There are business hurdles to overcome, of course, with FIFA’s stringent tournament copyright laws among them. Proper documentation and duty costs of about 50% of entire exports, make it an expensive business. In spite of this Ademola believes her profits will rise substantially. It’s a hope shared by smaller, home-based entrepreneurs.
Take Kojo Boateng, owner of a football viewing centre in Adabraka, a neighbourhood in Accra. “We will get a big screen TV here and set up a drink spot so that our customers can stay with us instead of watching at home,” Boateng says. “Many men like to watch in large groups because of the arguments that ensue after the games. That is what will keep our customers coming,” he smiles.
Likewise, John Amartefio, who sells flags near the Nkrumah Circle in Accra, says that whilst sales are slow at the moment, he expects a 300-percent rise on Ghana’s match days at the World Cup. “Whenever Ghana are playing, people rush here to buy flags and we also sell in the traffic. Sometimes we sell out completely. So the World Cup is always a good time for our business.” He also plans to supply flags in bulk to Ghanaians travelling to South Africa to support the Black Stars. Some, he says, buy in large quantity and re-sell the goods to other fans at the match venues.
There is another organisation already enjoying major World Cup benefits – the Ghana Football Association (GFA). Telecom giant Globacom signed a mouth-watering contract with the GFA to sponsor the Black Stars earlier in the year. To become the official telecommunication brand of the Black Stars, Globacom signed a five-year $9 million dollar contract.
Then there are the players, of course. The Black Stars earned an undisclosed sum as a bonus from Globacom for qualifying for the World Cup. The company also promised the Black Stars as much as $500, 000 in bonuses should Ghana win the tournament. “Football is the passion of the people and that’s why we’re throwing our strength behind it,” says Globacom sponsorship manager Bode Opeseitan.
The Nigerian-owned telecom company is leveraging on the good name brand of the Black Stars to promote its name even before its products roll out in the country. Globacom’s management says that the company hopes its huge sponsorship package for the Black Stars will endear it to customers when it begins selling phone lines by the end of 2009. Members of the Black Stars will also look to make money from personal product endorsements.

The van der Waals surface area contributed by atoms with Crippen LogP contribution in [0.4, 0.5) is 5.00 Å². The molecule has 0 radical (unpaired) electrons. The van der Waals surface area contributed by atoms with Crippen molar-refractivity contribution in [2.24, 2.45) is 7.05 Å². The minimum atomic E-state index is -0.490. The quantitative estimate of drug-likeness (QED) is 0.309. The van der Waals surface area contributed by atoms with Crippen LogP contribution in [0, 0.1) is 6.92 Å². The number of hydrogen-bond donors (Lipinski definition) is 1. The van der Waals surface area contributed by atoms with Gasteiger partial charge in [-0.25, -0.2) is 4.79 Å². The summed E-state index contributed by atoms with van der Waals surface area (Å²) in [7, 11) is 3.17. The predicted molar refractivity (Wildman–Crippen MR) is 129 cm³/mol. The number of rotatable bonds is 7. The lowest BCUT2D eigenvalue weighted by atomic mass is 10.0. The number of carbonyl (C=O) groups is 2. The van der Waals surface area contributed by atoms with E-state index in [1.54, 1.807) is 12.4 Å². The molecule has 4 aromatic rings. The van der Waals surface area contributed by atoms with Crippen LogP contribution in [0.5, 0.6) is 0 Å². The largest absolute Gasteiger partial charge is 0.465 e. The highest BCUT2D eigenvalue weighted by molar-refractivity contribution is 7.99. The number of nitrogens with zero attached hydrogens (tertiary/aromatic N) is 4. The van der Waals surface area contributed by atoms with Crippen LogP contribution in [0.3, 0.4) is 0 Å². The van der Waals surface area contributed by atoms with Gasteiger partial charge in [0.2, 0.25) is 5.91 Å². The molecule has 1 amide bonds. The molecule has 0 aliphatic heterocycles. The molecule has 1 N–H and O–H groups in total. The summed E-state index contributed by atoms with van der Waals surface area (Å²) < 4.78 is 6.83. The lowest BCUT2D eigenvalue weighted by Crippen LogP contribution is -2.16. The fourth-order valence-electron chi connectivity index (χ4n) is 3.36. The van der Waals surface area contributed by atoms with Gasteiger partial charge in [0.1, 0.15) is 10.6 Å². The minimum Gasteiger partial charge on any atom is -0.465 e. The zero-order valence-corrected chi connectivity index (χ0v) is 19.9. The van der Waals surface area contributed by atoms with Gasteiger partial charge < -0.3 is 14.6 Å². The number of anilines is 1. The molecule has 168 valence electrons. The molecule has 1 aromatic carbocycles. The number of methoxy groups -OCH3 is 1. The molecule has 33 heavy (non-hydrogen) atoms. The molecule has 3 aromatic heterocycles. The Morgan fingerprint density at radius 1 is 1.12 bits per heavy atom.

Chelsea star Essien and national captain Stephen Appiah, formerly of Juventus, are both brand ambassadors for World Cup sponsors MTN in Ghana. Essien is already appearing in advertisements for South Africa-owned telecom giants MTN on international cable channels like CNN. It has been estimated by industry experts that he will earn around five million dollars as a brand ambassador. Smaller Ghanaian brands are also trying to cash in by signing up lesser-profile players to endorse their products.
The GFA will also receive FIFA funds for participating in the tournament. The association, looking back to the last tournament in Germany, estimates that the Black Stars will earn $5.3 million, made up of a $780, 000 qualification bonus, as well as $1.5 million prize money for each of the three group-stage matches.
These figures could even be exceeded. “FIFA has yet to confirm all the financial incentives and related issues,” Kwesi Nyantakyi, president of the GFA, told Graphic Sports. He says there are also many intangible benefits which will come Ghana’s way, including publicity, increases in tourism flow and diplomacy.
If Ghana were to make it to the final game of the tournament, they would have played seven matches and that could mean $11 million dollars in appearance fees, plus unquantifiable goodwill all over the world.
That might be too much to hope for, of course, or is it? Back at his Graphic Road office, Abayateye will certainly be praying that the team performs beyond expectations. It’s a simple equation, after all. Ghana wins and he sells. “We’re in it together” he says. “When they fall, we fall also.”